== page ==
UPDATE - Oklahoma Earthquake: 5.0-M Quake Damages Buildings in Oil Hub of Cushing

Source: Kevin Stump
One of the first photos taken after the Cushing earthquake shows damaged buildings and sidewalks covered with bricks.

UPDATE: 13:00 - 8 November 2016

The Oklahoma Corporation Commission (OCC) has announced it will shut-in and curtail injections of disposal wells within a 700-sq mile area in response to the Cushing earthquake—which is now understood to be two earthquakes with magnitudes of 5.0 and 4.6. It is not known how many wells will be affected as part of this latest regulatory action, but the OCC said that more plans are being drafted to include a larger area. Full details are expected later. 

7 November 2016

On Sunday evening a 5.0-magnitude earthquake rattled residents of Cushing, Oklahoma—home to the largest oil storage facility in the world. While early reports say that the oil infrastructure was unaffected, city officials said at least 40 buildings in the Cushing area suffered structural damage.

Read JPT’s earlier coverage on induced seismicity and get a deeper look at what the industry and researchers are doing to learn more.

State officials and seismology experts have linked the growing number of earthquakes in Oklahoma to the injection of oilfield produced water into a fault-connected formation called the Arbuckle, the landing point for nearly all the state’s disposal wells.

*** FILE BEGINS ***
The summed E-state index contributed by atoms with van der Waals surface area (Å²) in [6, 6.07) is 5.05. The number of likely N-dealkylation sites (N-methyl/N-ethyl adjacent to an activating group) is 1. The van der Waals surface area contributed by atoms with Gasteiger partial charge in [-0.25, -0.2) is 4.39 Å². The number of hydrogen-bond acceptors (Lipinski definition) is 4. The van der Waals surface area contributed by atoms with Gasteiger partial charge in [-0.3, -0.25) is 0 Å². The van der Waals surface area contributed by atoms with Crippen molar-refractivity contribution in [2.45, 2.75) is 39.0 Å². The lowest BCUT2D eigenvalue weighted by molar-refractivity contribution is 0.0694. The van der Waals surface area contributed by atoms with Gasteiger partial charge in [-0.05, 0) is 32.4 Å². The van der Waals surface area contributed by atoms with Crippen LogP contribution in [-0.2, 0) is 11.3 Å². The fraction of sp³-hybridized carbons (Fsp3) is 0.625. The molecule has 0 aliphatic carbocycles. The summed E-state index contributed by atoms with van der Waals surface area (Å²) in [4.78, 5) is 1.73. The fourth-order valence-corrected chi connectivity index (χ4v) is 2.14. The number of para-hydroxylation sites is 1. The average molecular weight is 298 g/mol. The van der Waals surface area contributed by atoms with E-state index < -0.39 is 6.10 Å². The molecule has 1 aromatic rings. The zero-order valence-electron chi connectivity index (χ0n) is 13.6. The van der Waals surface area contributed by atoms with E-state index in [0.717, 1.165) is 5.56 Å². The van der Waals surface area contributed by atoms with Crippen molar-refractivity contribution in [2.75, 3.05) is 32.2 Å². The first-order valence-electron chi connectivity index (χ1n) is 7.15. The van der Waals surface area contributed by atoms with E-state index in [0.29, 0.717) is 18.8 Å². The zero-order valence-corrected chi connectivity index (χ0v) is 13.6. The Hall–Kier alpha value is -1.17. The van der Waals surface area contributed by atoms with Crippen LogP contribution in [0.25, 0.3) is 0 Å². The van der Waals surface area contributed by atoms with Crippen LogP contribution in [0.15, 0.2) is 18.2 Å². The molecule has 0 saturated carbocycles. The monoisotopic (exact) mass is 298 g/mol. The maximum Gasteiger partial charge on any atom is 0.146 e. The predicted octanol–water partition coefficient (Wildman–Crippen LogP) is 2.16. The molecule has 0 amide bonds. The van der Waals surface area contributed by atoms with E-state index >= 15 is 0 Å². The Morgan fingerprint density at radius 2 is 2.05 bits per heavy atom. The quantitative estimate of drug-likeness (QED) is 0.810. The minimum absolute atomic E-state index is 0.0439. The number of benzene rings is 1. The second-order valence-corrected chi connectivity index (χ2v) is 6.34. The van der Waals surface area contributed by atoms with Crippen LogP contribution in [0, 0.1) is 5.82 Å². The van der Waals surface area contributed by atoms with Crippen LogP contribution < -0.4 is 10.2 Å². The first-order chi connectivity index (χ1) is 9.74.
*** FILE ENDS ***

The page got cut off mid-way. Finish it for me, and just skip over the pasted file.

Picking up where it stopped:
Sunday’s earthquake was the fourth-largest in state history and the third to measure a magnitude of 5.0 or greater this year. Photos shared on social media in the hours after the earthquake showed crumbled bricks on sidewalks, broken ceiling tiles, and the floors of grocery stores filled with fallen merchandise.

At a Monday morning press conference city officials reported that there were minor injuries related to the earthquake, which occurred at about 7:45 p.m., and said it would take another couple of days to complete a full damage assessment and reopen parts of downtown to the public.

The Oklahoma Corporation Commission (OCC), the state’s oil and gas regulatory body, issued a statement saying it is drafting a new action plan that may affect disposal well operations in the area where the quake hit.

The rate of earthquakes in Oklahoma has increased sharply since 2010, coinciding with the ramp-up of unconventional developments in the state. To address the problem, termed induced seismicity, regulators have ordered shut-ins or reduced injection volumes at about 700 of the state’s disposal wells.

A week ago the OCC ordered shut-ins and restrictions of a new group of 64 disposal wells located near the town of Pawnee in response to a 4.3-magnitude quake that shook that area on 1 November. Those orders followed similar restrictions that were announced in response to a 5.8-magnitude quake that hit Pawnee in September and was the largest in state history.

UPDATE - Oklahoma Earthquake: 5.0-M Quake Damages Buildings in Oil Hub of Cushing

Trent Jacobs, JPT Senior Technology Writer

07 November 2016